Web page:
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Thursday, July 18, 1996

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  • Montana Freemen

    The Federal Bureau of Investigation is celebrating its victory in Jordan, Montana, where, after an 81 days stand-off, members of the anti-government Freemen group surrendered to authorities. While the FBI is basking in the kudos for preventing another tragic debacle like Ruby Ridge and Waco, some observers say the FBI again set a dangerous precedent in Montana.

  • Capital Hill and the Internet

    When Speaker of the House Newt Gingrich seized the reins of Congress, he spun a futuristic vision in which laptop computers would be given to poor people and the internet would be a force for progress and, even, liberation. But Congress has been slow to fulfill that vision, and some will be surprised to learn that members of Congress themselves are spending very little time and money in cyberspace. An estimated 15 million people in the U.S. log onto computer networks each day, and that number is growing significantly each month. But if you try to find out what’s going on Capitol Hill or even just try to send electronic mail to your representatives, you’ll probably be disappointed. Chris Casey tried to change all that when he designed the first web site used by a Senator, while working in the office of Massachusetts Democrat Ted Kennedy three years ago.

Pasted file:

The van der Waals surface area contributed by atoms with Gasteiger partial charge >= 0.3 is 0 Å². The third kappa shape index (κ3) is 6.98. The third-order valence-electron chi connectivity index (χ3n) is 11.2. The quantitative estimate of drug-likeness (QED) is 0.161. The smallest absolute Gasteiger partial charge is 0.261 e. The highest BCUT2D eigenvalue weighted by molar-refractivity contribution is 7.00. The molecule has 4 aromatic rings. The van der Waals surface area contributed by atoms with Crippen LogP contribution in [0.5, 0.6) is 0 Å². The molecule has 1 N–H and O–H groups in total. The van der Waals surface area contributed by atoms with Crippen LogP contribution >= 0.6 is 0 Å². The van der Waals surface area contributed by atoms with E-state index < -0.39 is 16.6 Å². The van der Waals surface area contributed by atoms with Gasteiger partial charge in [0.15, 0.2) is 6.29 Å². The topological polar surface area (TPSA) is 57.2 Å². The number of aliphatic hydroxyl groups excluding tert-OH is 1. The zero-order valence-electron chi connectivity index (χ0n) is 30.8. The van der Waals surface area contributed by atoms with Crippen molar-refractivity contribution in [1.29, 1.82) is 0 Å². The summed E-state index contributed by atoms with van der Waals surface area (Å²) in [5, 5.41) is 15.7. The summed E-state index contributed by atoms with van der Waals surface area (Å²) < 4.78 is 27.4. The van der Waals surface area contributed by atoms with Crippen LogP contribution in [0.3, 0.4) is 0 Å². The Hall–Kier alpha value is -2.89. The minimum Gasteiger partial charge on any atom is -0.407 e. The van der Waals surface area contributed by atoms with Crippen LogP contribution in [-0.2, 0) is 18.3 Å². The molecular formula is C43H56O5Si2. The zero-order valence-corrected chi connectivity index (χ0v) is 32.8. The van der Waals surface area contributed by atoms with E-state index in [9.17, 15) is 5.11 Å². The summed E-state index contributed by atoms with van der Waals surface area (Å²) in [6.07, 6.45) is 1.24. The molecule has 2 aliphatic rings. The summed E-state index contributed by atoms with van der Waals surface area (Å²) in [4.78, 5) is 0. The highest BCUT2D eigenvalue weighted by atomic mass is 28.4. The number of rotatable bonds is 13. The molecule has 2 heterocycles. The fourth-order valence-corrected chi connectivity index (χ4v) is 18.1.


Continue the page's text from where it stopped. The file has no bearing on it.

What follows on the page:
• Release of Emmanuel Constant

    The U.S. Government has released Emmanuel Constant, the head of FRAPH — the Haitian paramilitary group responsible for a brutal reign of terror during the Cedras dictatorship. Constant was in a U.S. detention facility in Baltimore, Maryland and was released in exchange for dropping a lawsuit challenging the constitutionality of his detention. Constant, who admits he did work for the CIA, fled Haiti to escape murder charges; an ins official has said that they are waiting for the Haitian government to ensure Constant would be safe if he’s deported back to Haiti.

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